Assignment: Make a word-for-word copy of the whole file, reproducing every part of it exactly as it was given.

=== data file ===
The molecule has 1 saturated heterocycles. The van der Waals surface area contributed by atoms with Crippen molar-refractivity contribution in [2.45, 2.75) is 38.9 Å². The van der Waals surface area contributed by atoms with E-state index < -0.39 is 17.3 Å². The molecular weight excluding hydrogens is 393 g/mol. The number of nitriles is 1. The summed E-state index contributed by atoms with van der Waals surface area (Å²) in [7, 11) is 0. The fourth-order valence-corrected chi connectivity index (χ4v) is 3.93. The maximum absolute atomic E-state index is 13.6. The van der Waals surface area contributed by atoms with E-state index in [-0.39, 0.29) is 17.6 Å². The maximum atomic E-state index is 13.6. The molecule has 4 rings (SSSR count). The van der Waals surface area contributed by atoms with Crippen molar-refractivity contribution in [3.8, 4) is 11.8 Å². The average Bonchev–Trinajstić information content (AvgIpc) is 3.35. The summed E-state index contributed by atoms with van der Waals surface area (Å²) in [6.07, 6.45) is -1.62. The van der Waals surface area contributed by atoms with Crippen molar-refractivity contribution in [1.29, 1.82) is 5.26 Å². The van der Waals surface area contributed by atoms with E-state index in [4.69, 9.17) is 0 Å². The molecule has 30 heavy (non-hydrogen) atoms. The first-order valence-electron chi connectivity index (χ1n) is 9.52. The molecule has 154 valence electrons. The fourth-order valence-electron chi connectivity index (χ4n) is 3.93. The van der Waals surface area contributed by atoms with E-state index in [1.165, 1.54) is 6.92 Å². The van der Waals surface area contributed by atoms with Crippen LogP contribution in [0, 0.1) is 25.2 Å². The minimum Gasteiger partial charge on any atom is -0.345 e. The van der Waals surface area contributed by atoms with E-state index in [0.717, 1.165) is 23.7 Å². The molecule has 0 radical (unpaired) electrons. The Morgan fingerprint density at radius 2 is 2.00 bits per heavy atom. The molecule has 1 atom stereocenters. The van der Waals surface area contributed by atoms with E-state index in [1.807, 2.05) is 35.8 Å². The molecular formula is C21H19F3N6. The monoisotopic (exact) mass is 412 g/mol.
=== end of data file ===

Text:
The molecule has 1 saturated heterocycles. The van der Waals surface area contributed by atoms with Crippen molar-refractivity contribution in [2.45, 2.75) is 38.9 Å². The van der Waals surface area contributed by atoms with E-state index < -0.39 is 17.3 Å². The molecular weight excluding hydrogens is 393 g/mol. The number of nitriles is 1. The summed E-state index contributed by atoms with van der Waals surface area (Å²) in [7, 11) is 0. The fourth-order valence-corrected chi connectivity index (χ4v) is 3.93. The maximum absolute atomic E-state index is 13.6. The van der Waals surface area contributed by atoms with E-state index in [-0.39, 0.29) is 17.6 Å². The maximum atomic E-state index is 13.6. The molecule has 4 rings (SSSR count). The van der Waals surface area contributed by atoms with Crippen molar-refractivity contribution in [3.8, 4) is 11.8 Å². The average Bonchev–Trinajstić information content (AvgIpc) is 3.35. The summed E-state index contributed by atoms with van der Waals surface area (Å²) in [6.07, 6.45) is -1.62. The van der Waals surface area contributed by atoms with Crippen molar-refractivity contribution in [1.29, 1.82) is 5.26 Å². The van der Waals surface area contributed by atoms with E-state index in [4.69, 9.17) is 0 Å². The molecule has 30 heavy (non-hydrogen) atoms. The first-order valence-electron chi connectivity index (χ1n) is 9.52. The molecule has 154 valence electrons. The fourth-order valence-electron chi connectivity index (χ4n) is 3.93. The van der Waals surface area contributed by atoms with E-state index in [1.165, 1.54) is 6.92 Å². The van der Waals surface area contributed by atoms with Crippen LogP contribution in [0, 0.1) is 25.2 Å². The minimum Gasteiger partial charge on any atom is -0.345 e. The van der Waals surface area contributed by atoms with E-state index in [0.717, 1.165) is 23.7 Å². The molecule has 0 radical (unpaired) electrons. The Morgan fingerprint density at radius 2 is 2.00 bits per heavy atom. The molecule has 1 atom stereocenters. The van der Waals surface area contributed by atoms with E-state index in [1.807, 2.05) is 35.8 Å². The molecular formula is C21H19F3N6. The monoisotopic (exact) mass is 412 g/mol.